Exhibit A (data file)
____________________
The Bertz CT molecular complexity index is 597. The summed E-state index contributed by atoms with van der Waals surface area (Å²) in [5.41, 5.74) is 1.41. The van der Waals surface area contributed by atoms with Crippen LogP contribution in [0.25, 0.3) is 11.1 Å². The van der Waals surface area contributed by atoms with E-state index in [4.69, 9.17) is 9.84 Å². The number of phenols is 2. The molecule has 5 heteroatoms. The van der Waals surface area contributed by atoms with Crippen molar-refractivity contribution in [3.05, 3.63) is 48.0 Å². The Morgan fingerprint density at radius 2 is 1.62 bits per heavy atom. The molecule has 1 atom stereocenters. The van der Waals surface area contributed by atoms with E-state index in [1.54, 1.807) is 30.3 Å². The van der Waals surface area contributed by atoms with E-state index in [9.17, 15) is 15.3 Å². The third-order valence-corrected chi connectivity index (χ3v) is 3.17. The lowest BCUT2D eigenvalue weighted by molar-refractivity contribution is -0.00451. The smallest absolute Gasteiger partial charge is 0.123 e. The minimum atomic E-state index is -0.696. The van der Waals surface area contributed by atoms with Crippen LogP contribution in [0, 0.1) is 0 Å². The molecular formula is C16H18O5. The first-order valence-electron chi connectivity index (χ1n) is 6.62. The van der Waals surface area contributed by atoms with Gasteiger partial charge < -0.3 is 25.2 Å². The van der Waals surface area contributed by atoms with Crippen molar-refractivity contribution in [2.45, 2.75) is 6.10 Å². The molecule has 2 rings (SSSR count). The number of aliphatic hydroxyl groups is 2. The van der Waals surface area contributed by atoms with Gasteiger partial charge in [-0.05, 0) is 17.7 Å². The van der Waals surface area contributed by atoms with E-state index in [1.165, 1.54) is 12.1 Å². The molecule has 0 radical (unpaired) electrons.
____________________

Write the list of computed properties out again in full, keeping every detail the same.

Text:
The Bertz CT molecular complexity index is 597. The summed E-state index contributed by atoms with van der Waals surface area (Å²) in [5.41, 5.74) is 1.41. The van der Waals surface area contributed by atoms with Crippen LogP contribution in [0.25, 0.3) is 11.1 Å². The van der Waals surface area contributed by atoms with E-state index in [4.69, 9.17) is 9.84 Å². The number of phenols is 2. The molecule has 5 heteroatoms. The van der Waals surface area contributed by atoms with Crippen molar-refractivity contribution in [3.05, 3.63) is 48.0 Å². The Morgan fingerprint density at radius 2 is 1.62 bits per heavy atom. The molecule has 1 atom stereocenters. The van der Waals surface area contributed by atoms with E-state index in [1.54, 1.807) is 30.3 Å². The van der Waals surface area contributed by atoms with E-state index in [9.17, 15) is 15.3 Å². The third-order valence-corrected chi connectivity index (χ3v) is 3.17. The lowest BCUT2D eigenvalue weighted by molar-refractivity contribution is -0.00451. The smallest absolute Gasteiger partial charge is 0.123 e. The minimum atomic E-state index is -0.696. The van der Waals surface area contributed by atoms with Crippen LogP contribution in [0, 0.1) is 0 Å². The molecular formula is C16H18O5. The first-order valence-electron chi connectivity index (χ1n) is 6.62. The van der Waals surface area contributed by atoms with Gasteiger partial charge < -0.3 is 25.2 Å². The van der Waals surface area contributed by atoms with Crippen molar-refractivity contribution in [2.45, 2.75) is 6.10 Å². The molecule has 2 rings (SSSR count). The number of aliphatic hydroxyl groups is 2. The van der Waals surface area contributed by atoms with Gasteiger partial charge in [-0.05, 0) is 17.7 Å². The van der Waals surface area contributed by atoms with E-state index in [1.165, 1.54) is 12.1 Å². The molecule has 0 radical (unpaired) electrons.